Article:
New “Invisibility Cloak” Keeps Objects From Being Felt

Posted by on July 2, 2014 in Sci-Tech, Science, Technology with 1 Comment

 | Gizmag | July 2nd 2014

It's now possible to hide an object from being felt, thanks to research by scientists at Karlsruhe Institute of Technology (Photo: T Bückmann / KIT)

It's now possible to hide an object from being felt, thanks to research by scientists at Karlsruhe Institute of Technology (Photo: T Bückmann / KIT)

Scientists at Karlsruhe Institute of Technology have developed a method of concealing objects from the sensation of touch that would finally meet the exacting standards of Hans Christian Andersen's fairy tale princess, who felt a single pea prodding her beneath 20 mattresses and 20 feather beds.

The research team's method relies on a metamaterial – a material that exhibits properties not usually found in natural materials – that consists of a three-dimensional polymer microstructure formed by needle-shaped cones. This metamaterial structure is built around the object to be hidden, with its mechanical properties dictated by those of the object.

Cloaking requires that an object be isolated from, and made to externally appear just like, its surroundings for all conditions. In optics, this feat is accomplished with help from an opaque metal wall, and in heat conduction by a thermally insulating wall. To make an “unfeelability cloak,” you need a rigid wall around which a structure can be wrapped to make the interior feel identical to the surrounding.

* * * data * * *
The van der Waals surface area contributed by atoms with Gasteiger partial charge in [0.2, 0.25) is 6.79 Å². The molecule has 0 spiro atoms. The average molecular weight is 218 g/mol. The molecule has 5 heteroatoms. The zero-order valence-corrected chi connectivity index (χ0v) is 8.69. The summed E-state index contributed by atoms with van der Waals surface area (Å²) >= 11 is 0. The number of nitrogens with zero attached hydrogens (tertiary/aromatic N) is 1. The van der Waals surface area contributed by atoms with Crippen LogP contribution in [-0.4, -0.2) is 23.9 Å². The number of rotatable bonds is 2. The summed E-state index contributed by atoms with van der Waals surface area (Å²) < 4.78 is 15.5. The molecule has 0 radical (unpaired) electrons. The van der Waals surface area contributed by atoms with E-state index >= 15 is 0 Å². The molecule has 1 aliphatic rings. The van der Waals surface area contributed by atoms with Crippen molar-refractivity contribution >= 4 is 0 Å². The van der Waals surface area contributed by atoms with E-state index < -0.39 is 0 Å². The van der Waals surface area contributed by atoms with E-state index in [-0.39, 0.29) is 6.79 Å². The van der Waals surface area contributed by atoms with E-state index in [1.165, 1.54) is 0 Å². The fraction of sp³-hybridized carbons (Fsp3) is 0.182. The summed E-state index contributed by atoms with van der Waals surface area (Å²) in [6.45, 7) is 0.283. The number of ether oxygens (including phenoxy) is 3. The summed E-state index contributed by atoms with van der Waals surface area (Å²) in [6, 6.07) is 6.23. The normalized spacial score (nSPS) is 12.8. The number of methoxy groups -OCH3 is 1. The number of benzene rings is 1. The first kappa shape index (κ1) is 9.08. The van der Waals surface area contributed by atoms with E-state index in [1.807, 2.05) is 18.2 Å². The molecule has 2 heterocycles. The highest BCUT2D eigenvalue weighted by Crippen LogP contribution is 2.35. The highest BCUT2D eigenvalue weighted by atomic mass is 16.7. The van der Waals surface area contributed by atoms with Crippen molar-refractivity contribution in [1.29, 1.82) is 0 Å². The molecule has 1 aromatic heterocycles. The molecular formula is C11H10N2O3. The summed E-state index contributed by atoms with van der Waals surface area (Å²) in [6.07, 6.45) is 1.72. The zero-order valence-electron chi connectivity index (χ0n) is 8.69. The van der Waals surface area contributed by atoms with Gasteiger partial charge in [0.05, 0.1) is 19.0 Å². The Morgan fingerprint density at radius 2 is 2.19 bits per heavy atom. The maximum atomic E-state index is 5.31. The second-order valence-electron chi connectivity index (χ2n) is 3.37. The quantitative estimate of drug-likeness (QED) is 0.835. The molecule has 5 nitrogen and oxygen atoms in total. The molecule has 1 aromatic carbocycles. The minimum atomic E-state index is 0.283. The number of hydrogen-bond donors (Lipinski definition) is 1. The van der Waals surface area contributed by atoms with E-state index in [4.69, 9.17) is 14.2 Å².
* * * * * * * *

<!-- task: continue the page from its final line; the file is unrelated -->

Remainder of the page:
The researchers placed a hard cylinder beneath the spring-like elastic metamaterial and found it to be undetectable to the touch of a finger or through tactile pressure with a measurement instrument. It was, to all intents and purposes, “invisible,” as was anything placed inside the hollow interior.

The cloaking material consists of many needle-shaped cones connected end-to-end that are p...

This is distinct from, say, cotton or light foam placed atop the cylinder in that those materials would make it more difficult to touch the underlying hard material without negating the feeling that it's nonetheless there.

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  1.' swhite44 says:

    Good fro smuggling!

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